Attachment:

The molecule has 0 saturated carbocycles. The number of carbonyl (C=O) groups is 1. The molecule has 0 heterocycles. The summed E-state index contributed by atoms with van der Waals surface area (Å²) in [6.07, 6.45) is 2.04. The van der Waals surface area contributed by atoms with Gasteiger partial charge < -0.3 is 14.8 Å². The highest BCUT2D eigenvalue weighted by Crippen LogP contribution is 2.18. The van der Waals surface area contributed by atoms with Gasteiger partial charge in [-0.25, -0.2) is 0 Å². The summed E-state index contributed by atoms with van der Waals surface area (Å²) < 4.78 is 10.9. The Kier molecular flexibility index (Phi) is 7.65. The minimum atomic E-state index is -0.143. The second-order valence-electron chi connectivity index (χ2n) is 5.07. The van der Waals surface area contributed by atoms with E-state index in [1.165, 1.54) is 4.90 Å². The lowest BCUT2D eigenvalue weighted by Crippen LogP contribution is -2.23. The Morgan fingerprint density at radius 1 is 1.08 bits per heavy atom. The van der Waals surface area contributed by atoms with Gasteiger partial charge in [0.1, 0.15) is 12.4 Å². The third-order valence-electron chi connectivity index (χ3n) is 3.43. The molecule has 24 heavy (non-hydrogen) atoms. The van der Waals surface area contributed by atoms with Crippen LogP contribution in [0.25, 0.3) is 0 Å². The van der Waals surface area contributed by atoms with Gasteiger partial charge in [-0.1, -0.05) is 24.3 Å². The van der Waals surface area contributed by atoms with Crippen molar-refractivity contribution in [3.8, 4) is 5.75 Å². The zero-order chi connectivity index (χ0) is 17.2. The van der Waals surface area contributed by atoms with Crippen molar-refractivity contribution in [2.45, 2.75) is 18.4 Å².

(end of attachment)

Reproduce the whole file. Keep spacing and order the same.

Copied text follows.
The molecule has 0 saturated carbocycles. The number of carbonyl (C=O) groups is 1. The molecule has 0 heterocycles. The summed E-state index contributed by atoms with van der Waals surface area (Å²) in [6.07, 6.45) is 2.04. The van der Waals surface area contributed by atoms with Gasteiger partial charge < -0.3 is 14.8 Å². The highest BCUT2D eigenvalue weighted by Crippen LogP contribution is 2.18. The van der Waals surface area contributed by atoms with Gasteiger partial charge in [-0.25, -0.2) is 0 Å². The summed E-state index contributed by atoms with van der Waals surface area (Å²) < 4.78 is 10.9. The Kier molecular flexibility index (Phi) is 7.65. The minimum atomic E-state index is -0.143. The second-order valence-electron chi connectivity index (χ2n) is 5.07. The van der Waals surface area contributed by atoms with E-state index in [1.165, 1.54) is 4.90 Å². The lowest BCUT2D eigenvalue weighted by Crippen LogP contribution is -2.23. The Morgan fingerprint density at radius 1 is 1.08 bits per heavy atom. The van der Waals surface area contributed by atoms with Gasteiger partial charge in [0.1, 0.15) is 12.4 Å². The third-order valence-electron chi connectivity index (χ3n) is 3.43. The molecule has 24 heavy (non-hydrogen) atoms. The van der Waals surface area contributed by atoms with Crippen LogP contribution in [0.25, 0.3) is 0 Å². The van der Waals surface area contributed by atoms with Gasteiger partial charge in [-0.1, -0.05) is 24.3 Å². The van der Waals surface area contributed by atoms with Crippen molar-refractivity contribution in [3.8, 4) is 5.75 Å². The zero-order chi connectivity index (χ0) is 17.2. The van der Waals surface area contributed by atoms with Crippen molar-refractivity contribution in [2.45, 2.75) is 18.4 Å².